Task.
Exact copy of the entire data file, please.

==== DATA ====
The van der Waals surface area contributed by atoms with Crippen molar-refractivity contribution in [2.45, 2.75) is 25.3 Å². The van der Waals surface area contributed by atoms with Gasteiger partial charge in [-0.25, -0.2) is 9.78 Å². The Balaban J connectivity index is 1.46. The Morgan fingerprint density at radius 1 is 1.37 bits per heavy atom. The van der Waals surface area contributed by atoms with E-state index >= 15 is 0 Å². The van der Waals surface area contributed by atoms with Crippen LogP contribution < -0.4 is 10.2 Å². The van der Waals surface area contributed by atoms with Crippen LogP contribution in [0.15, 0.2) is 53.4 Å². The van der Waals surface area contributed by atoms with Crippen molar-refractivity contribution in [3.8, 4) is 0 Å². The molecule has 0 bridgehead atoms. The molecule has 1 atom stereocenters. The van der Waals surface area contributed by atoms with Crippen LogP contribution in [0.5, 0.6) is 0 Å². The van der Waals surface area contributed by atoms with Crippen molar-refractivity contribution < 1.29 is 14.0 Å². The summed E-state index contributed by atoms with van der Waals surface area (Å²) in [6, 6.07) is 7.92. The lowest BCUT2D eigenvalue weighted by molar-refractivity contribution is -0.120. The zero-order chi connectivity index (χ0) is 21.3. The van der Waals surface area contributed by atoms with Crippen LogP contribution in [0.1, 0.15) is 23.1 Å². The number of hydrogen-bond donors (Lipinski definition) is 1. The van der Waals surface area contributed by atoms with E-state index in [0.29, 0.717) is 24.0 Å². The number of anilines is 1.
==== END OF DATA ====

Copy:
The van der Waals surface area contributed by atoms with Crippen molar-refractivity contribution in [2.45, 2.75) is 25.3 Å². The van der Waals surface area contributed by atoms with Gasteiger partial charge in [-0.25, -0.2) is 9.78 Å². The Balaban J connectivity index is 1.46. The Morgan fingerprint density at radius 1 is 1.37 bits per heavy atom. The van der Waals surface area contributed by atoms with E-state index >= 15 is 0 Å². The van der Waals surface area contributed by atoms with Crippen LogP contribution < -0.4 is 10.2 Å². The van der Waals surface area contributed by atoms with Crippen LogP contribution in [0.15, 0.2) is 53.4 Å². The van der Waals surface area contributed by atoms with Crippen molar-refractivity contribution in [3.8, 4) is 0 Å². The molecule has 0 bridgehead atoms. The molecule has 1 atom stereocenters. The van der Waals surface area contributed by atoms with Crippen LogP contribution in [0.5, 0.6) is 0 Å². The van der Waals surface area contributed by atoms with Crippen molar-refractivity contribution < 1.29 is 14.0 Å². The summed E-state index contributed by atoms with van der Waals surface area (Å²) in [6, 6.07) is 7.92. The lowest BCUT2D eigenvalue weighted by molar-refractivity contribution is -0.120. The zero-order chi connectivity index (χ0) is 21.3. The van der Waals surface area contributed by atoms with Crippen LogP contribution in [0.1, 0.15) is 23.1 Å². The number of hydrogen-bond donors (Lipinski definition) is 1. The van der Waals surface area contributed by atoms with E-state index in [0.29, 0.717) is 24.0 Å². The number of anilines is 1.